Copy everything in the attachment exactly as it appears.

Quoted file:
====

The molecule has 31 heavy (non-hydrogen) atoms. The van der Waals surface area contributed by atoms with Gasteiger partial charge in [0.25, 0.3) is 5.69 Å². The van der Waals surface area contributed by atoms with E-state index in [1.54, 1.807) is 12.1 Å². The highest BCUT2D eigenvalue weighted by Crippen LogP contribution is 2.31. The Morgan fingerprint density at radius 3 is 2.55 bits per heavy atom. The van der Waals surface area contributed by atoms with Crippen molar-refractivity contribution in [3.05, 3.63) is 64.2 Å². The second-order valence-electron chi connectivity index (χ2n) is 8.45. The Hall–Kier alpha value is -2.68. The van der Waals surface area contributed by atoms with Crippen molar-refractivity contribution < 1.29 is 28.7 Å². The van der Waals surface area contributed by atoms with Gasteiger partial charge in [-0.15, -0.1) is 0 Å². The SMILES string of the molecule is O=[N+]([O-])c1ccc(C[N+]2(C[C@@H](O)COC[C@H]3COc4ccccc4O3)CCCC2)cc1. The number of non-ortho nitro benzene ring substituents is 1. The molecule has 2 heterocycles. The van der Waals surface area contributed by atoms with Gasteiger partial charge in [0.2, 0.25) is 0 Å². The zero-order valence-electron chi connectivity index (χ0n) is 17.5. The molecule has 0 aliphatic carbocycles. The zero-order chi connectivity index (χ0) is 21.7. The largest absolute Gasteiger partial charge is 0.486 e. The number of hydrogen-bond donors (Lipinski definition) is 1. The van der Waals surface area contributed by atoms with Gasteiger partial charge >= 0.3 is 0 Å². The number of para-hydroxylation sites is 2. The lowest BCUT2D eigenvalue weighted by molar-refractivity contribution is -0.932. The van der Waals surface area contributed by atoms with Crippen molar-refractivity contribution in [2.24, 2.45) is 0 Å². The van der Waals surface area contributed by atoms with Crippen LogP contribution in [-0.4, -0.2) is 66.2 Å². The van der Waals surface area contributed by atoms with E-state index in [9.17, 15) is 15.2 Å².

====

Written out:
The molecule has 31 heavy (non-hydrogen) atoms. The van der Waals surface area contributed by atoms with Gasteiger partial charge in [0.25, 0.3) is 5.69 Å². The van der Waals surface area contributed by atoms with E-state index in [1.54, 1.807) is 12.1 Å². The highest BCUT2D eigenvalue weighted by Crippen LogP contribution is 2.31. The Morgan fingerprint density at radius 3 is 2.55 bits per heavy atom. The van der Waals surface area contributed by atoms with Crippen molar-refractivity contribution in [3.05, 3.63) is 64.2 Å². The second-order valence-electron chi connectivity index (χ2n) is 8.45. The Hall–Kier alpha value is -2.68. The van der Waals surface area contributed by atoms with Crippen molar-refractivity contribution < 1.29 is 28.7 Å². The van der Waals surface area contributed by atoms with Gasteiger partial charge in [-0.15, -0.1) is 0 Å². The SMILES string of the molecule is O=[N+]([O-])c1ccc(C[N+]2(C[C@@H](O)COC[C@H]3COc4ccccc4O3)CCCC2)cc1. The number of non-ortho nitro benzene ring substituents is 1. The molecule has 2 heterocycles. The van der Waals surface area contributed by atoms with Gasteiger partial charge in [0.2, 0.25) is 0 Å². The zero-order valence-electron chi connectivity index (χ0n) is 17.5. The molecule has 0 aliphatic carbocycles. The zero-order chi connectivity index (χ0) is 21.7. The largest absolute Gasteiger partial charge is 0.486 e. The number of hydrogen-bond donors (Lipinski definition) is 1. The van der Waals surface area contributed by atoms with Gasteiger partial charge >= 0.3 is 0 Å². The number of para-hydroxylation sites is 2. The lowest BCUT2D eigenvalue weighted by molar-refractivity contribution is -0.932. The van der Waals surface area contributed by atoms with Crippen molar-refractivity contribution in [2.24, 2.45) is 0 Å². The van der Waals surface area contributed by atoms with Crippen LogP contribution in [-0.4, -0.2) is 66.2 Å². The van der Waals surface area contributed by atoms with E-state index in [9.17, 15) is 15.2 Å².